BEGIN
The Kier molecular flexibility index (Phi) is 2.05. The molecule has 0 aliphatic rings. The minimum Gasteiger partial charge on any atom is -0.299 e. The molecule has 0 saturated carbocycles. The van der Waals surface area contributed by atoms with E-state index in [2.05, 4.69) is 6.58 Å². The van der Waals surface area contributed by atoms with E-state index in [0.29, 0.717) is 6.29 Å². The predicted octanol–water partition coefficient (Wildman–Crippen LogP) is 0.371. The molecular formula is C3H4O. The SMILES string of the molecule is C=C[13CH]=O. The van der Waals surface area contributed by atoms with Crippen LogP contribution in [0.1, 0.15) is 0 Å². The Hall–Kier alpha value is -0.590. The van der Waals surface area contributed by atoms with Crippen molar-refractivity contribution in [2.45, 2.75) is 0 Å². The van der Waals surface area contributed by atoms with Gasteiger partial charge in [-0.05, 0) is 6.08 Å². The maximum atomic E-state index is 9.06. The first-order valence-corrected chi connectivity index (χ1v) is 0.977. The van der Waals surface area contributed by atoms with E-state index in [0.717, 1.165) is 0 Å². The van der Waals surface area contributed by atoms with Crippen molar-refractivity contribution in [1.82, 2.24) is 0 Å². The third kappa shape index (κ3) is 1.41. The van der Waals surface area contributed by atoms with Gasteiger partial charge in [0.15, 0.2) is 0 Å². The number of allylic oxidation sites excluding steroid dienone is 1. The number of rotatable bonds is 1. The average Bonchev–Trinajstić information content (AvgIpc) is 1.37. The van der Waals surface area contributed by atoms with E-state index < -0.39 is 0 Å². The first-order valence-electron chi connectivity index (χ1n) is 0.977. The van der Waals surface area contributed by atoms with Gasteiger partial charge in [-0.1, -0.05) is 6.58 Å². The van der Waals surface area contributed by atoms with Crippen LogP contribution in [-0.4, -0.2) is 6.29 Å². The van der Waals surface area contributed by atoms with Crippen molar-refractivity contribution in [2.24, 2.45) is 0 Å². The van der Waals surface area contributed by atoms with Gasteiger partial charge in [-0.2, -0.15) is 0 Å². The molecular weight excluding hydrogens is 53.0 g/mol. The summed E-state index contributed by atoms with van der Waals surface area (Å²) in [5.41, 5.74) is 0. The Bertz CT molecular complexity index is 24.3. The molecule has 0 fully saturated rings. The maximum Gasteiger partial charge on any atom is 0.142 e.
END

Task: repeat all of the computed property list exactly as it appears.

The Kier molecular flexibility index (Phi) is 2.05. The molecule has 0 aliphatic rings. The minimum Gasteiger partial charge on any atom is -0.299 e. The molecule has 0 saturated carbocycles. The van der Waals surface area contributed by atoms with E-state index in [2.05, 4.69) is 6.58 Å². The van der Waals surface area contributed by atoms with E-state index in [0.29, 0.717) is 6.29 Å². The predicted octanol–water partition coefficient (Wildman–Crippen LogP) is 0.371. The molecular formula is C3H4O. The SMILES string of the molecule is C=C[13CH]=O. The van der Waals surface area contributed by atoms with Crippen LogP contribution in [0.1, 0.15) is 0 Å². The Hall–Kier alpha value is -0.590. The van der Waals surface area contributed by atoms with Crippen molar-refractivity contribution in [2.45, 2.75) is 0 Å². The van der Waals surface area contributed by atoms with Gasteiger partial charge in [-0.05, 0) is 6.08 Å². The maximum atomic E-state index is 9.06. The first-order valence-corrected chi connectivity index (χ1v) is 0.977. The van der Waals surface area contributed by atoms with E-state index in [0.717, 1.165) is 0 Å². The van der Waals surface area contributed by atoms with Crippen molar-refractivity contribution in [1.82, 2.24) is 0 Å². The third kappa shape index (κ3) is 1.41. The van der Waals surface area contributed by atoms with Gasteiger partial charge in [0.15, 0.2) is 0 Å². The number of allylic oxidation sites excluding steroid dienone is 1. The number of rotatable bonds is 1. The average Bonchev–Trinajstić information content (AvgIpc) is 1.37. The van der Waals surface area contributed by atoms with E-state index < -0.39 is 0 Å². The first-order valence-electron chi connectivity index (χ1n) is 0.977. The van der Waals surface area contributed by atoms with Gasteiger partial charge in [-0.1, -0.05) is 6.58 Å². The van der Waals surface area contributed by atoms with Crippen LogP contribution in [-0.4, -0.2) is 6.29 Å². The van der Waals surface area contributed by atoms with Crippen molar-refractivity contribution in [2.24, 2.45) is 0 Å². The van der Waals surface area contributed by atoms with Gasteiger partial charge in [-0.2, -0.15) is 0 Å². The molecular weight excluding hydrogens is 53.0 g/mol. The summed E-state index contributed by atoms with van der Waals surface area (Å²) in [5.41, 5.74) is 0. The Bertz CT molecular complexity index is 24.3. The molecule has 0 fully saturated rings. The maximum Gasteiger partial charge on any atom is 0.142 e.